European hopes that the Bush administration would bring a more multilateral approach to its foreign policy were dealt a blow Monday with the nomination of an outspoken hawk as America's ambassador to the United Nations. The nominee, John Bolton, a former undersecretary of state for arms control, has built a reputation for public disdain for international treaties and organizations, including the U.N. He told a conservative audience 11 years ago: "The [U.N.] secretariat building in New York has 38 stories. If it lost 10 stories, it wouldn't make a bit of difference."
Announcing his nomination, U.S. Secretary of State Condoleezza Rice said: "The president and I have asked John to do this work because he knows how to get things done. He is a tough-minded diplomat." Although his previous job at the State Department had nothing to do with it, Bolton asked to be allowed to sign an official letter in 2001 withdrawing the U.S. from the treaty establishing the International Criminal Court. More recently, Bolton led Washington's campaign to oust Mohamed ElBaradei from his post as the head of the International Atomic Energy Agency because he had not ruled Iran in violation of its international obligations.
Bolton's nomination, which is likely to be the subject of a bitter confirmation fight in the Senate, is potentially bad news for British diplomats at the U.N. Their Washington colleagues dreaded dealing with him because of his sometimes blustering manner and his vigorous opposition to international conventions Britain supports, such as the International Criminal Court, the comprehensive test ban treaty and the anti-ballistic missile ban. In 2001, Bolton also scuttled a protocol intended to strengthen the biological weapons convention, declaring it was "dead and is not going to be resurrected."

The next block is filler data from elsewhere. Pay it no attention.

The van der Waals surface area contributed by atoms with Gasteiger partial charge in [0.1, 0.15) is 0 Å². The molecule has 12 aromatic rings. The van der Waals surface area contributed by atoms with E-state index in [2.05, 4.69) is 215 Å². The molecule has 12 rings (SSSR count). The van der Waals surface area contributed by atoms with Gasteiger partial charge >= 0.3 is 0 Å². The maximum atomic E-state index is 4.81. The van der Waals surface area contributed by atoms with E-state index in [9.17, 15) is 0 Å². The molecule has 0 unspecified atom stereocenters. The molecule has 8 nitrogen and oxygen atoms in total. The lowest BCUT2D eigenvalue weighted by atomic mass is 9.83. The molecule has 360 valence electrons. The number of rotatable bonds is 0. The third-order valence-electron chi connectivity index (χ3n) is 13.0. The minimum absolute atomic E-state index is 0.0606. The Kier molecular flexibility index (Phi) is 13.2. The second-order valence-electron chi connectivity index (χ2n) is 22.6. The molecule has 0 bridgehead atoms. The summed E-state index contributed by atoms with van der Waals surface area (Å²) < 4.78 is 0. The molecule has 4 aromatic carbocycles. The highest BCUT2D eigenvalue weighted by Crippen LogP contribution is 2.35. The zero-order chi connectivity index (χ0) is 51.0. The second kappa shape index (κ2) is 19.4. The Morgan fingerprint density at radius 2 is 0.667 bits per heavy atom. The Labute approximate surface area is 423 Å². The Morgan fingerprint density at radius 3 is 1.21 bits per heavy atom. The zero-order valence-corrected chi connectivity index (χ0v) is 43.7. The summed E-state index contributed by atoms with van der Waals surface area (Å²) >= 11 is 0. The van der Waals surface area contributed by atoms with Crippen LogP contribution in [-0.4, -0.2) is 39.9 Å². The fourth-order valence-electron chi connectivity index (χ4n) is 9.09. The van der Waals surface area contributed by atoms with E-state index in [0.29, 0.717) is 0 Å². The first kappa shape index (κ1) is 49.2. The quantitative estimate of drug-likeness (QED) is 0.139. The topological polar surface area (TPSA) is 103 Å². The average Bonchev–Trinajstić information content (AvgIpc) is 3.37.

"He was the administration's most vocal critic of arms control agreements," said Lee Feinstein, a foreign policy strategist during the Clinton administration, who works at the Council on Foreign Relations think tank. "It's interesting to pick someone like Bolton at a time when the [U.N.] secretary-general has made a decision to address a number of U.S. concerns." However, one U.N. official said the appointment might have a positive impact if it accelerated the process of internal reform. "Being known as a critic isn't necessarily a bad thing, if it's constructive," the official said.
Bolton's nomination jarred with recent signals from the White House that it was prepared to pursue a multilateralist approach to its relations with the rest of the world in its second term. President Bush and Rice were conciliatory during recent trips to Europe, and European diplomats pointed to the appointment of several moderate figures to top jobs at the State Department.
But one former State Department staffer said: "This is a politically bold move by Condi to placate the right, because she has been coming under attack lately. She's buying political space on the right, but she's also getting an expensive headache."